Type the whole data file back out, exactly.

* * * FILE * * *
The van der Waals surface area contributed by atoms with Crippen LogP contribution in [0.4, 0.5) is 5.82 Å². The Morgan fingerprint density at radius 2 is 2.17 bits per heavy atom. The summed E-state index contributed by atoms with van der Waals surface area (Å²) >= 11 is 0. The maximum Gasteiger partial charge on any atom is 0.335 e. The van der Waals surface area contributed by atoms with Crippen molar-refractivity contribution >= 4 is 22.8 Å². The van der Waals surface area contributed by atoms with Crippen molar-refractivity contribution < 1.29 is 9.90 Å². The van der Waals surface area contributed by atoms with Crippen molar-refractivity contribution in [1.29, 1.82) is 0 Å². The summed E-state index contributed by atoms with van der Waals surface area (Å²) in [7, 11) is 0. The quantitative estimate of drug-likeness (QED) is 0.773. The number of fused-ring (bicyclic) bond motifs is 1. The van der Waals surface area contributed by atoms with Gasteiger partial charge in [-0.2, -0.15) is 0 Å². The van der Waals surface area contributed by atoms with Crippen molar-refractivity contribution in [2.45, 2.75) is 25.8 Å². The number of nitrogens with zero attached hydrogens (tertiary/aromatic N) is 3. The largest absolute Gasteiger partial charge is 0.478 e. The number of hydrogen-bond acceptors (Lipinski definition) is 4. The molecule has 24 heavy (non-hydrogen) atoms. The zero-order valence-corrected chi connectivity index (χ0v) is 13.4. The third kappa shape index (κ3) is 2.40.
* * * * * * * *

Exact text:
The van der Waals surface area contributed by atoms with Crippen LogP contribution in [0.4, 0.5) is 5.82 Å². The Morgan fingerprint density at radius 2 is 2.17 bits per heavy atom. The summed E-state index contributed by atoms with van der Waals surface area (Å²) >= 11 is 0. The maximum Gasteiger partial charge on any atom is 0.335 e. The van der Waals surface area contributed by atoms with Crippen molar-refractivity contribution >= 4 is 22.8 Å². The van der Waals surface area contributed by atoms with Crippen molar-refractivity contribution < 1.29 is 9.90 Å². The van der Waals surface area contributed by atoms with Crippen molar-refractivity contribution in [1.29, 1.82) is 0 Å². The summed E-state index contributed by atoms with van der Waals surface area (Å²) in [7, 11) is 0. The quantitative estimate of drug-likeness (QED) is 0.773. The number of fused-ring (bicyclic) bond motifs is 1. The van der Waals surface area contributed by atoms with Gasteiger partial charge in [-0.2, -0.15) is 0 Å². The van der Waals surface area contributed by atoms with Crippen molar-refractivity contribution in [2.45, 2.75) is 25.8 Å². The number of nitrogens with zero attached hydrogens (tertiary/aromatic N) is 3. The largest absolute Gasteiger partial charge is 0.478 e. The number of hydrogen-bond acceptors (Lipinski definition) is 4. The molecule has 24 heavy (non-hydrogen) atoms. The zero-order valence-corrected chi connectivity index (χ0v) is 13.4. The third kappa shape index (κ3) is 2.40.